Copyright 2002 American Medical Association. All Rights Reserved. Applicable FARS/DFARS Restrictions Apply to Government Use.2002American Medical AssociationThis is an open-access article distributed under the terms of the Creative Commons Attribution License, which permits unrestricted use, distribution, and reproduction in any medium, provided the original work is properly cited.
In 1861 the natural philosopher John Tyndall made the prediction, little noted at the time, that anthropogenic emissions of carbon dioxide would trap the radiative energy of the sun within the earth's atmosphere and raise surface temperatures.1 An early investigation of this "greenhouse effect" concluded that a "large-scale geophysical experiment" began ever since the Industrial Revolution wed civilization to fossil fuels.2 The recent data of several international consortia show that global warming is accelerating at a rate far greater than that predicted a century ago and is due in large part to combustion of fossil fuels.3
This issue of MSJAMA brings together several lines of published evidence that global warming has emerged as a public health challenge requiring serious, concerted action. Jonathan Patz and Mahmooda Khaliq survey the immediate threats posed by climate change as well as some of the more insidious ones. Kent Bransford and Janet Lai find grounds for a common approach to both climate change and air pollution. Stephen Liang and colleagues describe technologies that can help track the spread of climate-sensitive infectious disease vectors. Finally, William Burns discusses public policy tools to respond and adapt to these challenges.
Unfounded alarmism has no place either in clinical practice or in the legislative process. On the other hand, we cannot simply ignore extensive, peer-reviewed data on the causes and impacts of climate change. Lending a sense of urgency to this seemingly distant and abstract threat may well require us to link its consequences to our quality of life. In the absence of domestic leadership on global warming, one way to accomplish this goal might be to summon health care professionals to nontraditional advocacy roles. A similar approach helped give birth to the Montreal Protocol of 1987. Parties to the convention that produced the treaty identified depletion of the UV-absorbing ozone layer by chlorofluorocarbons (CFCs) as a public health threat of potentially catastrophic proportions requiring immediate action, namely, the phasing out of CFCs and related compounds.4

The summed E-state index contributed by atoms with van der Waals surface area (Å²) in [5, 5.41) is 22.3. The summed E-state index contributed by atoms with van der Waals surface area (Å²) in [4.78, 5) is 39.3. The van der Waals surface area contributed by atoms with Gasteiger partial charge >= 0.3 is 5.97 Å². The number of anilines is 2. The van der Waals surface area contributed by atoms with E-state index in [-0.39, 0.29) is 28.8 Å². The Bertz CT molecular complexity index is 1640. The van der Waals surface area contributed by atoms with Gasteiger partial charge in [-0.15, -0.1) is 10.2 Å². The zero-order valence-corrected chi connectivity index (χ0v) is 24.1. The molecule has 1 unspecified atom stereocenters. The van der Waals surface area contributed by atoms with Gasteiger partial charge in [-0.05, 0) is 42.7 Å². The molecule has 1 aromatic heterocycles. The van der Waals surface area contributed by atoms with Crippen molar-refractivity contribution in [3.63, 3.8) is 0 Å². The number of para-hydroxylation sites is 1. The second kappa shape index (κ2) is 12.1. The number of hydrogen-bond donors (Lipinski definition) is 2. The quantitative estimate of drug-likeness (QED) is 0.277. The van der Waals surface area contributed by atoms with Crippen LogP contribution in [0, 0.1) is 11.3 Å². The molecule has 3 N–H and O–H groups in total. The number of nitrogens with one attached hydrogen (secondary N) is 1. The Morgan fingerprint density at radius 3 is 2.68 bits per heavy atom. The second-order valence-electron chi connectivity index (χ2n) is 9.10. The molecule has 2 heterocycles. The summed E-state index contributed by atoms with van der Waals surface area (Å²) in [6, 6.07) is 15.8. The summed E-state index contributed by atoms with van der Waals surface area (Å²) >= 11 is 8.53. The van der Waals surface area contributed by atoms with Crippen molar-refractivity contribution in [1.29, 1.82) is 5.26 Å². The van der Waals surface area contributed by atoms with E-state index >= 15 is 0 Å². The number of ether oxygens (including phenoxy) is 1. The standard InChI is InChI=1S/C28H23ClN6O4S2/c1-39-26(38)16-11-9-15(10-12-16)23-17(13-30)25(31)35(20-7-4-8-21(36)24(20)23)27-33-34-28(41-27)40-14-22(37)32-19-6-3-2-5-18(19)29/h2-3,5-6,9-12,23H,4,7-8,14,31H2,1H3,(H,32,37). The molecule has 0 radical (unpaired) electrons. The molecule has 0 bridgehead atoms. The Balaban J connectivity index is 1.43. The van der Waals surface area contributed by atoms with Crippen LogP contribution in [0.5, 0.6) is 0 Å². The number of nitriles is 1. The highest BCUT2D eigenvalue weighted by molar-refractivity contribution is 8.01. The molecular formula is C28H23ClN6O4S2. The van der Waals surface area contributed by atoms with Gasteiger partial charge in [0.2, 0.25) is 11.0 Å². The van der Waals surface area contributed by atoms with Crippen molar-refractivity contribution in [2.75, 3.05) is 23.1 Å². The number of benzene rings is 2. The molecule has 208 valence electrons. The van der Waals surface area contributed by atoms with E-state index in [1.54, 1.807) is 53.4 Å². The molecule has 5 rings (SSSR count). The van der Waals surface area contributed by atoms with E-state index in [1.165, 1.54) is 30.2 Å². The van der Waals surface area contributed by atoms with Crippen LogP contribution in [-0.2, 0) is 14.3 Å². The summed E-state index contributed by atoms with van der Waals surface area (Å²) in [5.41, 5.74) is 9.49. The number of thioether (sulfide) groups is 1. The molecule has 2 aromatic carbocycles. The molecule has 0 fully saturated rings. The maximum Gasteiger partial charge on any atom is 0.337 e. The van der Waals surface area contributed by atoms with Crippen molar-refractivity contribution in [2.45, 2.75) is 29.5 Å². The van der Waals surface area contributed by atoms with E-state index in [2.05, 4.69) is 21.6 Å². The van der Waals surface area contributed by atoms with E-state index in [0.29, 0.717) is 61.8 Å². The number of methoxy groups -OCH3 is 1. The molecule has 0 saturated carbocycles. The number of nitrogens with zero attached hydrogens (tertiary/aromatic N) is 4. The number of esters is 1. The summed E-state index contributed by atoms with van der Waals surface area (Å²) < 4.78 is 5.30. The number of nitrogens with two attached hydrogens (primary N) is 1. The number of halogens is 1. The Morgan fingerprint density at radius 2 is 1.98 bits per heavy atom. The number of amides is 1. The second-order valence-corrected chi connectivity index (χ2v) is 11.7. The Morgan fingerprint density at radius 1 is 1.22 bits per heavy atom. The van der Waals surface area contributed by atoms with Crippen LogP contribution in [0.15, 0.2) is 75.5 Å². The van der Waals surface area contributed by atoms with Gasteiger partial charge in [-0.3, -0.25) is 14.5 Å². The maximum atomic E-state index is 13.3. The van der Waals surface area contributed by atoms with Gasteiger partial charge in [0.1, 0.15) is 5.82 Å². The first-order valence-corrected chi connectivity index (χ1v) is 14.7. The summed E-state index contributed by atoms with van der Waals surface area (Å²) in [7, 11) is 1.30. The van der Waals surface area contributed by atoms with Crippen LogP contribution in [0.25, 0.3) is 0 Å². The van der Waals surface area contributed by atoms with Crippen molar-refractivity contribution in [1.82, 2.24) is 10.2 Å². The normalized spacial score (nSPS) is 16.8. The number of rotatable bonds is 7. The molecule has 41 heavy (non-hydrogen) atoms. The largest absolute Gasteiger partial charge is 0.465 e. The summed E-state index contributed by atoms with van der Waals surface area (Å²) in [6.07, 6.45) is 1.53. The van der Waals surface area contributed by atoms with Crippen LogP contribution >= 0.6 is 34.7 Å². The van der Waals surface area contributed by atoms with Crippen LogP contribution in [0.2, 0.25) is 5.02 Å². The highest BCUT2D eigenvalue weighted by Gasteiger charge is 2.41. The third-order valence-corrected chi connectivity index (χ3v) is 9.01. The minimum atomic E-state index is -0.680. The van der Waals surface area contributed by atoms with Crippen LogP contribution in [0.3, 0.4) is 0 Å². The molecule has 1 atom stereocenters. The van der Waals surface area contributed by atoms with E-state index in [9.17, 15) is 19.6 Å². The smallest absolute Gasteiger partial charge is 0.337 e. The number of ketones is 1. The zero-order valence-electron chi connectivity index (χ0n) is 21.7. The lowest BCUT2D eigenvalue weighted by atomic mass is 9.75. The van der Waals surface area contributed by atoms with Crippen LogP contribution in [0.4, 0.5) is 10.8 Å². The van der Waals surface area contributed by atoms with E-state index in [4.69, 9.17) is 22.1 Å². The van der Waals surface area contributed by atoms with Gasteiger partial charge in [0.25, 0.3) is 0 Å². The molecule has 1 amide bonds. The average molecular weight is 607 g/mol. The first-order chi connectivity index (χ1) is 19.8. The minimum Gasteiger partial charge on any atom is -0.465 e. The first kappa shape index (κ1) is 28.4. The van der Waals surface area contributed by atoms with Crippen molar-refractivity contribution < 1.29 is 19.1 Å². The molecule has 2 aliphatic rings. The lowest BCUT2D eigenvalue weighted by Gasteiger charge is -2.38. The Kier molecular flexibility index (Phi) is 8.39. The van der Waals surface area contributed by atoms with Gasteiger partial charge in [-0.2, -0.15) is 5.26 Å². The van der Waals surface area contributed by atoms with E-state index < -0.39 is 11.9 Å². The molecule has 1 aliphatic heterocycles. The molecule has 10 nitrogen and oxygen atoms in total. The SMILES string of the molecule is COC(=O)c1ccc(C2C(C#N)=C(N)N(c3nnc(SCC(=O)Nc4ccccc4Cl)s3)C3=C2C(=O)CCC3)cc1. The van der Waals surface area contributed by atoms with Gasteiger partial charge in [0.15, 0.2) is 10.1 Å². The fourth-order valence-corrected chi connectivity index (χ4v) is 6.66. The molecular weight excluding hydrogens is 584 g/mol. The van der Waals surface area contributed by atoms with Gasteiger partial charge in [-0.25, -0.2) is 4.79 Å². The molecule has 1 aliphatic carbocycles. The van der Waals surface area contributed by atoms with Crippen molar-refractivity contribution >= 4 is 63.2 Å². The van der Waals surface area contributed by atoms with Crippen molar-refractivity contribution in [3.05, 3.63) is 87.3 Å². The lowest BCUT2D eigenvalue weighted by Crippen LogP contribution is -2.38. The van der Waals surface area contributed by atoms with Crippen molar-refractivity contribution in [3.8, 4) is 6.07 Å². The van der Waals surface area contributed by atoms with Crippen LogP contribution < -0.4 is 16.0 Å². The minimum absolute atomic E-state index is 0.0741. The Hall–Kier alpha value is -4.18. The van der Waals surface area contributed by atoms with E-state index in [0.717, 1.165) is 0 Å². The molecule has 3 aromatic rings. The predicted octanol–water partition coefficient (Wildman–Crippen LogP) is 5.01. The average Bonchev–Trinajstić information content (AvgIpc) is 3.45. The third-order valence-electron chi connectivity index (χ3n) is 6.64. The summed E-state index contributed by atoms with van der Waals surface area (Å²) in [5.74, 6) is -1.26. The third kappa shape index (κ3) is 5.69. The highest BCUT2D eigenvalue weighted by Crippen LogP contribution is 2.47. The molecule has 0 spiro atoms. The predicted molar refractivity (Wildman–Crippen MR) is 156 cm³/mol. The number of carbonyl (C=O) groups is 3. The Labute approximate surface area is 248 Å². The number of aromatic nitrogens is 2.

A role for health care professionals in global environmental policy is a natural extension of a growing ethos of preventive medicine, the sort that has, for instance, reduced the prevalence of smoking in the United States and led to improvements in food, highway, and gun safety. Similarly, it is not too late and none too soon for the health care community to advocate policies that wean us from fossil fuels and ultimately mitigate the extent of human-induced climate change.
Staropoli JF. The Public Health Implications of Global Warming. JAMA. 2002;287(17):2282. doi:10.1001/jama.287.17.2282-JMS0501-2-1